How Will Brexit Impact the Tobacco Product Wholesaling Industry?

What Is Brexit?
Brexit is an abbreviation for “British exit,” referring to the U.K.’s decision in a June 23, 2016 referendum to leave the European Union (EU). The vote’s result defied expectations and roiled global markets, causing the British pound to fall to its lowest level against the dollar in 30 years. Former Prime Minister David Cameron, who called the referendum and campaigned for Britain to remain in the EU, announced his resignation the following day. Theresa May, who replaced Cameron as leader of the Conservative Party and prime minister, stepped down as party leader voluntarily on June 7, 2019, after facing severe pressure to resign and failing three times to get the deal she negotiated with the EU approved by the House of Commons. The following month, Boris Johnson, a former Mayor of London, foreign minister, and editor of The Spectator newspaper was elected prime minister.


Johnson, a hardline Brexit supporter, campaigned on a platform to leave the EU by the October deadline “do or die” and said he is prepared to leave the EU without a deal. British and EU negotiators agreed on a new divorce deal on Oct. 17. The main difference from May’s deal is the Irish backstop clause has been replaced with a new arrangement. The revised protocol on Ireland and Northern Ireland is available to read here. In a stunning victory, the Conservative Party won 364 of the 650 seats in the House of Commons in Britain’s third general election in less than five years.

Brexit is slated to take place before the Jan. 31, 2020 deadline. Britain was expected to leave the EU by Oct. 31, 2019, but the U.K. Parliament voted to force the government to seek an extension to the deadline and also delayed a vote on the new deal. The government has so far extended the negotiating period three times to avoid leaving without ratifying a deal with the EU or a “hard Brexit.”

Following the EU referendum on 23 June 2016, IBISWorld has analyzed the potential effects of the UK’s exit on more than 400 industries in our library. On 29 March 2017, Article 50 was triggered, beginning the process of leaving the European Union. On 14 March 2019, MPs voted to extend Article 50. Following an initial extension to 12 April, a further extension to 31 October was agreed after MPs voted against leaving the European Union without a deal. Although the relationship between the United Kingdom and the European Union following this date remains unclear, some industries have already been affected by the result of the EU referendum.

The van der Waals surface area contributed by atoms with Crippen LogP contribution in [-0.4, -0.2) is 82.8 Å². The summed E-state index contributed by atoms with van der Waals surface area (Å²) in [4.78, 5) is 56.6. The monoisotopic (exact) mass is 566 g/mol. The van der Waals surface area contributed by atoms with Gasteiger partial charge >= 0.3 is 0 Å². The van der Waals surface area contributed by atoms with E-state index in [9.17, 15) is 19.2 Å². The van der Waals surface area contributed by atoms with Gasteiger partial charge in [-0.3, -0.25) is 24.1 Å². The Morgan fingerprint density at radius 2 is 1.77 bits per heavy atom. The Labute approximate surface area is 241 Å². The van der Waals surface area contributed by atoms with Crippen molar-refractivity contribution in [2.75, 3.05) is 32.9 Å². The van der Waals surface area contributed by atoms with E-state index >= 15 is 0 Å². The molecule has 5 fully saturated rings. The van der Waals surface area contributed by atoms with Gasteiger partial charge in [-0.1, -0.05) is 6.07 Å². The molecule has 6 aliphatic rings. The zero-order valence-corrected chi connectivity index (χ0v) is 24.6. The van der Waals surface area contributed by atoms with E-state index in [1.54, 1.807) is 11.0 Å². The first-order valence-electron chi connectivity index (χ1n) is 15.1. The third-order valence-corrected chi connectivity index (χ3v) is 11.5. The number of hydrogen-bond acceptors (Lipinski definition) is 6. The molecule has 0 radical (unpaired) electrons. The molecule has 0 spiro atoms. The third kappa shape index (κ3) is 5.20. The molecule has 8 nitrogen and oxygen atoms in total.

– Almost all tobacco products consumed in the United Kingdom in 2019-20 will be manufactured outside the United Kingdom after the last major manufacturer exited the UK market. This is expected to increase the industry’s dependence on imports.

– The weak pound following the EU referendum has increased import costs and weighed on industry margins.

– Depending on the agreements reached with the European Union, the United Kingdom could be charged tariffs on its imports, further increasing imports.

Upstream conditions
The largest upstream domestic tobacco product manufacturer, Gallaher, has attempted to limit production costs by moving its operations to Eastern Europe, where regulations are less restrictive. The majority of the move had been completed by October 2017. As a result of the offshoring of tobacco product manufacturing, the industry has become largely dependent on imports, which in turn has left the industry exposed to currency risks and exchange-rate fluctuations. The depreciation of the pound following the EU referendum is expected to have weighed on wholesalers’ profit margins, with higher import costs making it difficult for operators to pass the full extent of cost increases on to retailers.

Tobacco tariffs
The United Kingdom relies heavily on imports of tobacco products to meet domestic demand. The majority of these originate from the European Union. Therefore, the industry benefits considerably from being in the European Union. Depending on the agreements reached once the United Kingdom leaves the European Union, it could be charged tariffs on its imports. Following Gallaher’s full exit from the United Kingdom, industry operators have been left with little choice but to pay the premium of importing all of their products. Barriers to trade would compound the pressure on margins caused by the depreciation of the pound and would prove problematic to industry operators over the long term. However, the degree to which the UK’s exit from the European Union will affect tobacco wholesalers over the next five years remains unclear.

The Tobacco Product Wholesaling industry has long been threatened by declining tobacco consumption. Increased awareness of the health risks associated with smoking, such as cardiovascular disease and cancer, has led to falling levels of tobacco consumption among the UK population. In line with this, increasing levels of health consciousness have intensified external competition from alternative products such as e-cigarettes and vapes. Increasingly stringent legislation, such as laws prohibiting the promotion and display of tobacco products and packaging requirements, alongside the imposition of rising taxes and duties on tobacco sales has contributed to the decline in smoking rates.

As the second-largest tobacco company in the world, British American tobacco is headquartered in London. It is unclear whether the formal Brexit will have a certain impact on its global business.

In general, Brexit has advantages and disadvantages for the tobacco industry in the UK and even the world. At present, all kinds of analysis are speculation, what impact will Brexit bring to the tobacco industry? Let’s pay attention to it!

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